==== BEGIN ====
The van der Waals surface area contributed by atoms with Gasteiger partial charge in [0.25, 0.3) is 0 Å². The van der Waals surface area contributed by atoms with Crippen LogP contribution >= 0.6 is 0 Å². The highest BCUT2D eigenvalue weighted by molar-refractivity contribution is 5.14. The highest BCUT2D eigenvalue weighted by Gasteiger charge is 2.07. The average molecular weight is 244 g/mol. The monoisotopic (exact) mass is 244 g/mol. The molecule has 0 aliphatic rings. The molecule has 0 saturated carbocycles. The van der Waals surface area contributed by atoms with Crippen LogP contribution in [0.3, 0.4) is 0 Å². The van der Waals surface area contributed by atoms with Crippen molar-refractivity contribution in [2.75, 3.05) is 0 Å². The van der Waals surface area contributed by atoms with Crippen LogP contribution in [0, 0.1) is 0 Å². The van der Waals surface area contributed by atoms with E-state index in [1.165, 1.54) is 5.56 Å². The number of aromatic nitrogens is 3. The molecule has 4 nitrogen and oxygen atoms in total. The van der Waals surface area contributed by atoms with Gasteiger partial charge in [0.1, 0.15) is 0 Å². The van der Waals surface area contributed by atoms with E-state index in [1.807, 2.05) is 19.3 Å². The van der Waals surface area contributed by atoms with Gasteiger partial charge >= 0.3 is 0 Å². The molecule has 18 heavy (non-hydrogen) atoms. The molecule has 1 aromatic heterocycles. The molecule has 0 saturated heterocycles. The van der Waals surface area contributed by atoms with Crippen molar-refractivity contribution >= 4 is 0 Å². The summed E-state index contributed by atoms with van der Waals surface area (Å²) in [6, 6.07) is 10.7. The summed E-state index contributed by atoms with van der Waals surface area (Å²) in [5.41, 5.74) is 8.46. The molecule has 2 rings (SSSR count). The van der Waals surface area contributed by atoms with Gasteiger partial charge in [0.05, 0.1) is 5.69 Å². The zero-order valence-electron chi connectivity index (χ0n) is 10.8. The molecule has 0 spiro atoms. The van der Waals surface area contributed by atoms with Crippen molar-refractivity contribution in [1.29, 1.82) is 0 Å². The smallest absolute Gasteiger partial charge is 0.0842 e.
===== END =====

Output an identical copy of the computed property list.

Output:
The van der Waals surface area contributed by atoms with Gasteiger partial charge in [0.25, 0.3) is 0 Å². The van der Waals surface area contributed by atoms with Crippen LogP contribution >= 0.6 is 0 Å². The highest BCUT2D eigenvalue weighted by molar-refractivity contribution is 5.14. The highest BCUT2D eigenvalue weighted by Gasteiger charge is 2.07. The average molecular weight is 244 g/mol. The monoisotopic (exact) mass is 244 g/mol. The molecule has 0 aliphatic rings. The molecule has 0 saturated carbocycles. The van der Waals surface area contributed by atoms with Crippen LogP contribution in [0.3, 0.4) is 0 Å². The van der Waals surface area contributed by atoms with Crippen molar-refractivity contribution in [2.75, 3.05) is 0 Å². The van der Waals surface area contributed by atoms with Crippen LogP contribution in [0, 0.1) is 0 Å². The van der Waals surface area contributed by atoms with E-state index in [1.165, 1.54) is 5.56 Å². The number of aromatic nitrogens is 3. The molecule has 4 nitrogen and oxygen atoms in total. The van der Waals surface area contributed by atoms with Gasteiger partial charge in [0.1, 0.15) is 0 Å². The van der Waals surface area contributed by atoms with E-state index in [1.807, 2.05) is 19.3 Å². The van der Waals surface area contributed by atoms with Gasteiger partial charge >= 0.3 is 0 Å². The molecule has 18 heavy (non-hydrogen) atoms. The molecule has 1 aromatic heterocycles. The molecule has 0 saturated heterocycles. The van der Waals surface area contributed by atoms with Crippen molar-refractivity contribution >= 4 is 0 Å². The summed E-state index contributed by atoms with van der Waals surface area (Å²) in [6, 6.07) is 10.7. The summed E-state index contributed by atoms with van der Waals surface area (Å²) in [5.41, 5.74) is 8.46. The molecule has 2 rings (SSSR count). The van der Waals surface area contributed by atoms with Gasteiger partial charge in [0.05, 0.1) is 5.69 Å². The zero-order valence-electron chi connectivity index (χ0n) is 10.8. The molecule has 0 spiro atoms. The van der Waals surface area contributed by atoms with Crippen molar-refractivity contribution in [1.29, 1.82) is 0 Å². The smallest absolute Gasteiger partial charge is 0.0842 e.